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OPINION: Nobody Is Dying Of Covid-19

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By Kodi Barth

This is going to light up people. Nobody is dying of Covid-19. People are dying with Covid-19. And there’s a difference. A big one.

This claim was made last week in a Kenyan WhatsApp group chat by mostly communication academics.

If it’s right, The Standard would be wrong in its April 13 front-page story titled, “More than 800-000 Kenyans could die of Covid-19 — Study.” So would Capital News in its April 18 story, “2 Kenyans succumb to Covid-19 in the UK as death toll at home hits 12.” And innumerable media outlets around the world saying Covid-19 is killing people.

The post by one Dr Sam [last name withheld] warned against looming disastrous consequences if with the new coronavirus the world goes down the same path it did with HIV-Aids in the early 90s.

The world has not quite recovered from the stigma associated HIV infections.

“Being Covid-19 positive does not mean death and is not a reason to get stigmatized [much less get clobbered by misguided Kenyan police officers enforcing quarantine],” he said. “Many people will die with Covid-19 and not due to Covid-19.”

This is the good part. And The Standard in its April 14 story, “Covid-19: Five Kenyans died in the US over last month,” would be right by clarifying that the Kenyans “died of Covid-19 related complications.”

What’s really going to light up people are three other maverick opinions by the doctor with a Kenyan last name.

One, that after looking at trends in different countries and studying our own [Kenyan] trends, any medical personnel would tell you that Covid-19 is “a mild infection that most people will recover from without anything to talk about.”

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Mild? The body bags in New York and Italy and narratives by survivors who describe “horrible” experiences suggest otherwise.

On the other hand, a model which uses data from the US Center for Disease Control (CDC) now shows that “Covid-19 is more widespread, less severe,” according to an April 14 report by WebMD, an online publisher of health information.

Two, that the obsession with testing and continuous data updates, amplified daily in the media, may result in undesirable consequences: stigmatising people who contract the virus.

That conclusion is open to debate. But the premise is not. You need data to know what you don’t know, to deal with it.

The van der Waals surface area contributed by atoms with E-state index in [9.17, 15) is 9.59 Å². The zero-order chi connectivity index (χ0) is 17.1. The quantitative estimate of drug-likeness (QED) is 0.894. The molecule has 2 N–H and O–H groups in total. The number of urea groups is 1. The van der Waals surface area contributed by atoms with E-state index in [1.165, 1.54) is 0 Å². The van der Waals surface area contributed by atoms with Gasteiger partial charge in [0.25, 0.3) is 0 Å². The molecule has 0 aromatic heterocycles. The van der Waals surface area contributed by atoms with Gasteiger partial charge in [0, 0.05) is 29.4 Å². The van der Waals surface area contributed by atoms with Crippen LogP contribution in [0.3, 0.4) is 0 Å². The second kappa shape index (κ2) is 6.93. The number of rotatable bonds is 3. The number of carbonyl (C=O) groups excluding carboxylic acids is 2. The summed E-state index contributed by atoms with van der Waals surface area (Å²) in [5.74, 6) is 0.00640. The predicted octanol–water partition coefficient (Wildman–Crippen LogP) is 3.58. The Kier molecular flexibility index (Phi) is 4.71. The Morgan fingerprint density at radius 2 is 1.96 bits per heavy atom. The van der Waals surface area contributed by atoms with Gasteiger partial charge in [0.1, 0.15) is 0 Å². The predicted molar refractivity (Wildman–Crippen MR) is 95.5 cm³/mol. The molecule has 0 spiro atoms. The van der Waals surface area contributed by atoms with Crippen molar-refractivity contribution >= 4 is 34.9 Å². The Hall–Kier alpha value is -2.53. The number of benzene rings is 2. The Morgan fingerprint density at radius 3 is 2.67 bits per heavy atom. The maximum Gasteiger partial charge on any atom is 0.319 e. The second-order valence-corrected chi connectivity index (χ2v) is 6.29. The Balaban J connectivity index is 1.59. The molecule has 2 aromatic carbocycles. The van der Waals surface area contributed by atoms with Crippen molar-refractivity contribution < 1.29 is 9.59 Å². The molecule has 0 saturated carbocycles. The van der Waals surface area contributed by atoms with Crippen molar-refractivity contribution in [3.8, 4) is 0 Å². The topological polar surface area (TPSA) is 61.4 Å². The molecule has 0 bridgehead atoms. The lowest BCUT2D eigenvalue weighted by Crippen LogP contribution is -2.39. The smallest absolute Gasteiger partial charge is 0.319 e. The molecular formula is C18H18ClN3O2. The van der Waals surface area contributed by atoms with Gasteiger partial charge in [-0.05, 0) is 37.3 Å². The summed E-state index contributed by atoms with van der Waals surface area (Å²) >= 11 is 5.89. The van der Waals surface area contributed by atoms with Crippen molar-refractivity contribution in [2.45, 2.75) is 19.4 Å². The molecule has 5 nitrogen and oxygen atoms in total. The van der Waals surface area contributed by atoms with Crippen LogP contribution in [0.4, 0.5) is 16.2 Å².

Three, that without downplaying the significance of Covid-19 to some groups of people, healthcare workers should “refuse to let this highly infectious but mild disease take us where HIV did. We lost our mind and followed donors, not medicine.”

This last point ends like a conspiracy theory. But the meat of the entire post is worth debating.

Dr Sam, who said he is now a surgeon, said that as a young doctor in the early 90s he “followed the book” and regrets everyone back then giving up on the sick the instant an HIV diagnosis triumphantly shot up in the air.

He wrote: “The moment HIV was diagnosed, we were to ‘do the necessary,’ meaning the barest minimum to maintain the patient’s comfort as the patient wasted away to a stigmatised and lonely death. We called it palliative care. But it was more of supervised death.”

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True, back then few patients diagnosed with HIV lived more than a few weeks. How could they after healthcare workers, friends, relatives and the system gave up on them!

“It took me a while before I realized that many of these patients died with HIV, not of HIV,” said Dr Sam. “The HIV just stigmatized and jeopardized their treatment.”

Here we are today with another pandemic.

The self-described “now wiser” medic worries that patients who are critically ill are increasingly getting tested for Covid-19. And if found positive, the treatment is going the old HIV way: isolation, quarantine, stigma.

The recent undignified handling of a corpse in Siaya County, which was reportedly buried hurriedly with no coffin and no traditional prayers in a shallow grave in the dead of night, paints a perfect picture of stigma.

On the other hand, the rule of thumb on infectious diseases is that isolation saves the living. And gives science time to cure the sick.

The problem: How do you isolate and not stigmatize?

The key argument: That once mass testing becomes the norm, Covid-19 and not underlying conditions will be wrongly blamed for cause of deaths.

This is debatable.

Summary: Do not spread panic; do not justify draconian measures for quarantine; do not stigmatise; do not scare healthcare workers into psychologically giving up on the sick; preach the practice of good hygiene to stem spread of infectious deceases.

These points are valid.


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